CNE se reunirá para aprovar calendários para o pleito de dezembro, que vai eleger governadores, e o da Constituinte
A man who no longer wanted masters
The Clinton Correctional Facility, part of the New York state prison system, is near Canada’s border. It was built in the Dannemora village in 1845 to house prisoners who worked in the local mines.
The white walls, studded with watchtowers, seem to pierce the pleasant landscape of the neighborhood’s simple and well-groomed houses. Still today, it is the city’s main building, flanked by a brick wall hospital that belongs to the same prison complex.
On the inside, tense and dramatic stories. Being a maximum-security prison, it displays a gallery of famous inmates. Legendary mafia members occupied its cells, such as Charles "Lucky" Luciano, one of the most important leaders of the organized crime.
Mikhail Frunze/ Opera Mundi
Sekou Odinga: "I don't regret anything, I still believe in the same ideas and in the same dreams"
But it also became the destination of the rebels and revolutionaries who confronted power.
One of them is Nathaniel Burns. Actually, Sekou Odinga, the African name he adopted in 1965, when he was enchanted by Malcom X’s speeches and joined the black Americans’ liberation movement.
The guards - all white - bring him to a private room. The atmosphere is tense. Orders are given aloud. Metal doors bang loudly. The prevention protocol is rigorous and followed thoroughly.
Sekou Odinga, was a 70 year old man when he receives Opera Mundi; he’s a father, a grandfather and a great-grandfather. He was arrested in October 1981, but the organizations to which he belonged no longer exist. The exaggerations about his alleged dangerousness are almost comical: a choreography that seems off beat.
Odinga wears the New York penitentiary moss green uniform and covers his head, as gray as his beard, with an Islamic black crochet cap. He takes slow and careful steps.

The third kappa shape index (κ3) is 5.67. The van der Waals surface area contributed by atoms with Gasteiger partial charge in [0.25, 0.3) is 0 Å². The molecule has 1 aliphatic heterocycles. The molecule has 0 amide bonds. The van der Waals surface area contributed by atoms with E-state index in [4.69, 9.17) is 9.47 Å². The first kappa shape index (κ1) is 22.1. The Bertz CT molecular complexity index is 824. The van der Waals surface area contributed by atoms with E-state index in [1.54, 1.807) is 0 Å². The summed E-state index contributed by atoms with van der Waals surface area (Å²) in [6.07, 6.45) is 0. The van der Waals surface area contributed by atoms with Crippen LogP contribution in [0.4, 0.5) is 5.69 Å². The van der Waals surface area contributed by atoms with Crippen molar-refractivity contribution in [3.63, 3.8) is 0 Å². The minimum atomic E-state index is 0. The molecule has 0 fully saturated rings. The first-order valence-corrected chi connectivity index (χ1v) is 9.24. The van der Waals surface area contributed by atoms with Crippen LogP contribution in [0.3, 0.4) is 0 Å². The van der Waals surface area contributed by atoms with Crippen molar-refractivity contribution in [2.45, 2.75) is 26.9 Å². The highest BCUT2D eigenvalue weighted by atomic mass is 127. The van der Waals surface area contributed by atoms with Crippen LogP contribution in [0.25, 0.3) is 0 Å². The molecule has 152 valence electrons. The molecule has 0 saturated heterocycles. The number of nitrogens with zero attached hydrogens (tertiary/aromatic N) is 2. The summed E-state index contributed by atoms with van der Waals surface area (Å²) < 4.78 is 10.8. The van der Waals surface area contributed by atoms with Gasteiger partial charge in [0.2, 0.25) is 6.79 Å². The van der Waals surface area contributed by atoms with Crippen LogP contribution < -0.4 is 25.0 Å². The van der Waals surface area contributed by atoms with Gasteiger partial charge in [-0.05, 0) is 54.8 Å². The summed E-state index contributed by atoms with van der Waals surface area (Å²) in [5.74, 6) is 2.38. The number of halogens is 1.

In a paused voice, he talks about the path that led him to his dungeon years.
"I joined the black movement when I got out of reform school in 1963, after spending nearly three years in jail for petty theft", he says. "There was an atmosphere of great mobilization in the community; Malcolm X’s words had a huge repercussion on the young."
Origins and militancy
Born in the Queens, one of the five boroughs of New York, Odinga says his father owned a coal shop and his mother was a housewife. Both were lower middle class Christians and followed attentively the civil rights campaign led by Martin Luther King.
The radicalization of the black identity, however, led him away from the Christianity inherited from the white settlers and from the pacifist speech of the main anti segregation leader. He changed his name. He joined the Organization of Afro-American Unity, founded by Malcolm X.
"We were a group of friends who decided to devote ourselves to social work," he recalls. "We wanted to expel drug dealers from the community, build schools and health centers, and achieve improvements to the neighborhood."
In those days, the mid-60s, he was hired by the anti-poverty program implemented by the city of New York. But soon he would feel frustrated with an activity that did not transpose the limits imposed by racism.
It was the magical year of 1968 and Bob Seale, one of the founding leaders of the Black Panthers, was visiting New York. Odinga and some of his friends decided to attend his lectures. Excited, they requested to become a part of the militant organization created in sunny California.
He moved to the Bronx and became an important party organizer. Alongside Lumumba Shakur, the first husband of legendary rapper Tupac Shakur’s mother, he became the head of one of the party’s most representative wings, the Harlem-Bronx.